Healthy Iron Levels Better for the Brain
April 26, 2007—Women: Do you have trouble concentrating? Does it take you longer than others to complete tasks? Are you often forgetful? If you answered yes to any of these questions, you may have low iron levels.
While the effects of iron deficiency on mental function in children are well recognized, less is known about how an iron shortage affects the adult brain. In the first study of its kind, published in the American Journal of Clinical Nutrition, researchers from Pennsylvania State University showed how women with low iron levels can think more clearly by taking extra iron.
Women of reproductive age and children are at high risk for iron deficiency. Some of the hallmarks of iron deficiency anemia are extreme fatigue, shortness of breath, and rapid heartbeat. However, even if iron deficiency is not severe enough to cause anemia, it might have adverse effects on brain function.
The investigators wanted to find out how mental (cognitive) functioning in young women was affected by iron deficiency, and to what degree iron supplementation helped the problem.
They studied 113 women—some of whom had iron deficiency anemia, some with low iron stores (but who were not anemic), and some with normal iron levels—by measuring their attention, memory, and ability to learn.
The women were given either 160 mg of ferrous sulfate (containing 60 mg of elemental iron) each day for 16 weeks or a placebo.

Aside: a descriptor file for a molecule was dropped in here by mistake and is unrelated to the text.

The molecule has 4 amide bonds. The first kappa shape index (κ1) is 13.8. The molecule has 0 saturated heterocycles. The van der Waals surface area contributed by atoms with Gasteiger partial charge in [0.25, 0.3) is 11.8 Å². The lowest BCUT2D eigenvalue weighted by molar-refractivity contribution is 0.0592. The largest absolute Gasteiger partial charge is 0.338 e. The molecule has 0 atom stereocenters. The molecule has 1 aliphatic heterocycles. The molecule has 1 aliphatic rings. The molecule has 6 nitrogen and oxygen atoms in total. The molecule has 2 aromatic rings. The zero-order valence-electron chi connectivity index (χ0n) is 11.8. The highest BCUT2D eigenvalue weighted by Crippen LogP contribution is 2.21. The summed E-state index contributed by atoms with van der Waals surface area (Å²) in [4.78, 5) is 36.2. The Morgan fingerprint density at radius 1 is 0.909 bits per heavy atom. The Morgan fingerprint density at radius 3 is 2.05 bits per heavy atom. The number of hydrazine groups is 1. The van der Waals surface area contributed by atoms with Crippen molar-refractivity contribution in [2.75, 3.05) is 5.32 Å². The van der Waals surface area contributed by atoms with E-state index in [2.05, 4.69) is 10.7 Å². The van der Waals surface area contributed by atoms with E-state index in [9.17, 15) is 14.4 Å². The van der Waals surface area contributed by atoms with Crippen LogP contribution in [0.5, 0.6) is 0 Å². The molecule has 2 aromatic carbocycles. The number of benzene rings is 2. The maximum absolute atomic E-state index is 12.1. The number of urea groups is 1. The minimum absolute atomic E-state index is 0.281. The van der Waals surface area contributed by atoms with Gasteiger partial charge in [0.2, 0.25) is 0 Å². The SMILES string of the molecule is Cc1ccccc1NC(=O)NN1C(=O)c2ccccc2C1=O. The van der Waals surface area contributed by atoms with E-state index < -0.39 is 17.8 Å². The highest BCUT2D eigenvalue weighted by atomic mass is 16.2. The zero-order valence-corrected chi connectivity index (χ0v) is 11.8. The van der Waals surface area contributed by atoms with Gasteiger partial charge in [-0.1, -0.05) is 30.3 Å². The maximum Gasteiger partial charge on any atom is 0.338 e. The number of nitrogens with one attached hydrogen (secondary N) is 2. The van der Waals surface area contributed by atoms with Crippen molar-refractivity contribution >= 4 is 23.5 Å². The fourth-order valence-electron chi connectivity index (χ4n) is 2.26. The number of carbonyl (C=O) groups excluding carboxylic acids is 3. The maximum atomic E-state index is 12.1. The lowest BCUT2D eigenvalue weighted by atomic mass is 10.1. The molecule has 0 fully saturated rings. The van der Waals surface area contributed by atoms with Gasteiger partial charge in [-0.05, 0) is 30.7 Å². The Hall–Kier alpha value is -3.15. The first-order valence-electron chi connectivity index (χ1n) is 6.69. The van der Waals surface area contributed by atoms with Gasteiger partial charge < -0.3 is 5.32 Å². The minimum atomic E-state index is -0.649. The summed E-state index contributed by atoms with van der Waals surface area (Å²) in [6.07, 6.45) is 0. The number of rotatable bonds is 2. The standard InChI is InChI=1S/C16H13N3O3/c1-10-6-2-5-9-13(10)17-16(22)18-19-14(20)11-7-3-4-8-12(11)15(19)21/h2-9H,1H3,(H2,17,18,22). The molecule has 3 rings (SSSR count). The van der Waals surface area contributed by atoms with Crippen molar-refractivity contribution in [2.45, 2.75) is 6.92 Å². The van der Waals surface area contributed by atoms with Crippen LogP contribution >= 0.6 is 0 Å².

At the beginning of the study, women who had normal iron levels were able to perform cognitive tasks better and more quickly than women with iron deficiency anemia; women with low iron stores scored somewhere in between.
Women whose iron stores were restored to normal with supplementation had a five- to seven-fold improvement in their cognitive performance. In addition, women whose anemia improved were able to complete the cognitive tasks more quickly than before. The researchers explained, “This relation of changes in [iron stores] and in cognitive performance is highly important because it shows that persons do not have to be anemic to have alterations in attention, memory, and learning.”
They further noted, “These findings are evidence that iron deficiency without anemia affects how well we do simple and complex cognitive tasks, whereas anemia affects how fast we complete those tasks,” the authors said.
“Our data are significant in that they show that normalization of iron status affects mental functioning in otherwise healthy adult women. Thus, the effects of iron deficiency on mental functioning are not limited to the early stages of development,” they concluded.
If you think that you might benefit from taking extra iron, talk with your doctor first. Some people shouldn’t take extra iron; it’s important to have your iron levels tested before taking iron supplements.
(Am J Clin Nutr 2007;85:778–87)
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Kimberly Beauchamp, ND, earned her bachelor’s degree from the University of Rhode Island and her Doctorate of Naturopathic Medicine from Bastyr University in Kenmore, WA. She cofounded South County Naturopaths in Wakefield, RI. Dr. Beauchamp practices as a birth doula and lectures on topics including whole-foods nutrition, detoxification, and women’s health.
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